I was a diligent merchant at the weekend neighborhood flea market, which had been held since the ‘90s in Acapulco Park in spite of numerous closures and closings.  In the flea market, you could sell things from clothing and unused shoes to cribs, it was a very informal and ecological place where the buyer-seller relationship was established between the interested parties.  The flea market became very popular, among other things, because in a city of two million inhabitants, there was nothing else like it.  In the face of the public outpouring and suspecting illegal economic activity, instead of letting the police do their job, the flea market was permanently closed last summer.  I was recently advised, to my surprise, that the flea market had “moved” to 26th Avenue and Conill, to a small and rough area of concrete next to the gas station at that intersection.  I had made some handcrafts for Christmas, so I took them with me to my new flea market.  I wasn’t there more than half an hour, I had not even sold one Santa with an “Industrial T-shirt” (they looked really cute) before I heard, we all heard, the following warning from an official:

-You are all responsible for making sure that no one is able sell things here if they are not on the list, otherwise, I will close the flea market and it will be finished.

The official had a beer belly and the look of someone who has been dragged involuntarily out of bed on a Saturday, someone said he was “the Delegate.”

A woman who they also told me was a delegate of the People came to me very kindly and said:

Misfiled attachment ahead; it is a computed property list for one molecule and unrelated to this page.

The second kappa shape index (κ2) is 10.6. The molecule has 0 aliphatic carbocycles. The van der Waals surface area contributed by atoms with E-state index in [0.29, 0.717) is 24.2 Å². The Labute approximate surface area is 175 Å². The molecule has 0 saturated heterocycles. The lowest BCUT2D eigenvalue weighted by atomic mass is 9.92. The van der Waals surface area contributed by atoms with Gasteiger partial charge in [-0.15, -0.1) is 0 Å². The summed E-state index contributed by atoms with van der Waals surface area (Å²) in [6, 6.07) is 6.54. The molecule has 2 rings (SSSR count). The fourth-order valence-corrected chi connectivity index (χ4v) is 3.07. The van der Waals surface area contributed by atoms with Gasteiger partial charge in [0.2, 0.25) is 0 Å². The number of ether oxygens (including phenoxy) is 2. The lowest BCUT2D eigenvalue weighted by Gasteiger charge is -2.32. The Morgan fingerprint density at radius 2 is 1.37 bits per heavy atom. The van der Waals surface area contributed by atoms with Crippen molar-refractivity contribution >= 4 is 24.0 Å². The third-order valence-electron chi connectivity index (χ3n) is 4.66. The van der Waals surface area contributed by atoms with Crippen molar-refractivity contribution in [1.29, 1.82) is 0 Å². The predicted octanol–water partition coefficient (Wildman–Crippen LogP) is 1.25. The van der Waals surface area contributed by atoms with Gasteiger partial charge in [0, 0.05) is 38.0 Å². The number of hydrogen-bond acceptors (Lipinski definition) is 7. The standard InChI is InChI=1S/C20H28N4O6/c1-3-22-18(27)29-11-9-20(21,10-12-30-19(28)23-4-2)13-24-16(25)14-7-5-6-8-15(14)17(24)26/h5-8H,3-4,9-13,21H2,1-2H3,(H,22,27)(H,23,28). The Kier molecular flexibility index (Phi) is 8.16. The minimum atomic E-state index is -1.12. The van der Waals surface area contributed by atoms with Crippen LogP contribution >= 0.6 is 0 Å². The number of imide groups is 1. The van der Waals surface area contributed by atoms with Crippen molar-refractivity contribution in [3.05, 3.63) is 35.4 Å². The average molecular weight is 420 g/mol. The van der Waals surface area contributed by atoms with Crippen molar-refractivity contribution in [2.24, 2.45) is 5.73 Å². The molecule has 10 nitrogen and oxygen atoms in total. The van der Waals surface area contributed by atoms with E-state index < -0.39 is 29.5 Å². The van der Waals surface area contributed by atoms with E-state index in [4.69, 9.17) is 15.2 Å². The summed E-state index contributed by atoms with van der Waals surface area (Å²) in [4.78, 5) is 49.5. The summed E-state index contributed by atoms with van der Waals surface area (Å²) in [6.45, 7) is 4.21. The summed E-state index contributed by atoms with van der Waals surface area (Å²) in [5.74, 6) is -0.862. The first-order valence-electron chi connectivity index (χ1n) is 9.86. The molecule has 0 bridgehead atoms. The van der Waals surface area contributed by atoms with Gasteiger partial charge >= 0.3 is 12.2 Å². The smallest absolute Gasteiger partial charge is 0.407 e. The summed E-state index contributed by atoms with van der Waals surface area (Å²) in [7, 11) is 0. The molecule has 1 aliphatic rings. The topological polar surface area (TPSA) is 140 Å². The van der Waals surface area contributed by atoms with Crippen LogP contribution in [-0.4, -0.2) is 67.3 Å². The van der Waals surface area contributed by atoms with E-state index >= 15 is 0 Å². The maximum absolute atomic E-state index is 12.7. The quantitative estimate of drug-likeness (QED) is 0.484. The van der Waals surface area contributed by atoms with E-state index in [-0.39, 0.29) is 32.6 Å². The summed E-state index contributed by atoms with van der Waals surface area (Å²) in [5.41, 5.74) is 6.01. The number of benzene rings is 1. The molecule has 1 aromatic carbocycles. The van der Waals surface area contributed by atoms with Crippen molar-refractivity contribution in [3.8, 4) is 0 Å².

-If you’re not on the registration list, pick up your things and go.

-Look, it’s just that I am the founder of the flea market in the park…

-Do you see a park here?  This is something different, unless you registered two weeks ago and are on the list, you cannot sell things here because the inspectors are coming.


-Yes, inspectors, and they will impose fines.


-You cannot sell new clothes, or used things, no food, no beverages or tobacco or cigars, or electronic effects.


-Yes, sweetheart, you cannot sell cellular phones, computer memory, mp3 and stuff like that.

-Oh!  But I don’t have any of that.

-Oh, yes sweetheart, I see.  Leave me your name and your phone number so I can see if you are approved to be on the list.  (The underlined name is mine)

-I don’t have a phone.

-No? it doesn’t matter, I will give you my phone number and you can call me for next weekend, OK?

Even for something as innocent as a neighborhood flea market, one has to get through checkpoints and suspicions, the syndrome of what is not allowed is forbidden.  Like everything else.


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